34. Thermodynamics • Predicting Relative So Values of a System • Temperature Changes • So increases as temperature increases • Temperature increases as “heat” is absorbed (q > 0) • As temperature increases, the Kinetic Energies of gases, liquids, and solids increase and are dispersed over larger areas increasing the number of microstates available, which increases Entropy

  35. Thermodynamics • At any T > 0o K, each particle moves about its lattice position • As temperature increases through the addition of “heat”, movement is greater • Total energy is increased giving particles greater freedom of movement • Energy is more dispersed • Entropy is increased

  36. Thermodynamics • Predicting Relative So Values of a System (Con’t) • Physical States and Phase Changes • So increases for a substance as it changes from a solid to a liquid to a gas • Heat must be absorbed (q>0) for a change in phase to occur • Increase in Entropy from liquid to gas is much larger than from solid to liquid Svapo >> Sfuso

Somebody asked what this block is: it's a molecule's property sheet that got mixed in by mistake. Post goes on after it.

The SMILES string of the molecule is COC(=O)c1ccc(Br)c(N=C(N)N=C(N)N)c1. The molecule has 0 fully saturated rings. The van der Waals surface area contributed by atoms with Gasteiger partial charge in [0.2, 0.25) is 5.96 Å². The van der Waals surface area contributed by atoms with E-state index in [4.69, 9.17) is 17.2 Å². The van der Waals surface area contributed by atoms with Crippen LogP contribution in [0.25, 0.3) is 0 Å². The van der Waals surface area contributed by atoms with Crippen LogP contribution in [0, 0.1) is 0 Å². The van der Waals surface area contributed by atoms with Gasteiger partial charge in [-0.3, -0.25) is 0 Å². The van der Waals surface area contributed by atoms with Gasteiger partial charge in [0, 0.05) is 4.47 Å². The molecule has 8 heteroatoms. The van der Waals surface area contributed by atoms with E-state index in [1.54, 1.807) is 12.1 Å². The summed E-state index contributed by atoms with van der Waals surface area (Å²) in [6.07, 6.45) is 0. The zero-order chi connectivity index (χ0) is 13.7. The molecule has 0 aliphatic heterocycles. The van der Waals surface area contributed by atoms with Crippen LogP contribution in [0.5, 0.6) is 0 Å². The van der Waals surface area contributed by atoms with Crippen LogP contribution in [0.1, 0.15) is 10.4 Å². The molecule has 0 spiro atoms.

37. Thermodynamics • Predicting Relative So Values of a System (Con’t) • Dissolving a solid or liquid • Entropy of a dissolved solid or liquid is greater than the Entropy of the “pure” solute • As the crystals breakdown, the ions have increased freedom of movement • Particle energy is more dispersed into more “microstates” Entropy is increased • Entropy increase is “greater” for ionic solutes than “molecular” solutes – more particles are produced • The slight increase in Entropy for “molecular” solutes in solution arises from the separation of molecules from one another when mixed with the solvent

  38. Thermodynamics • Predicting Relative So Values of a System (Con’t) • Dissolving a Gas • Gases have considerable freedom of motion and highly dispersed energy in the gaseous state • Dissolving a gas in a solvent results in diminished freedom of motion Entropy is “Decreased” • Mixing (dissolving) a gas in another gas • Molecules separate and mix increasing microstates and dispersion of energy Entropy “Increases”

  39. Thermodynamics • Predicting Relative So Values of a System (Con’t) • Atomic Size • Multiple substances in a given phase will have different Entropies based on Atomic Size and Molecular Complexity • Down a “Periodic” group energy levels become “closer” together as the atoms get “Heavier” • No. of microstates and molar Entropy increase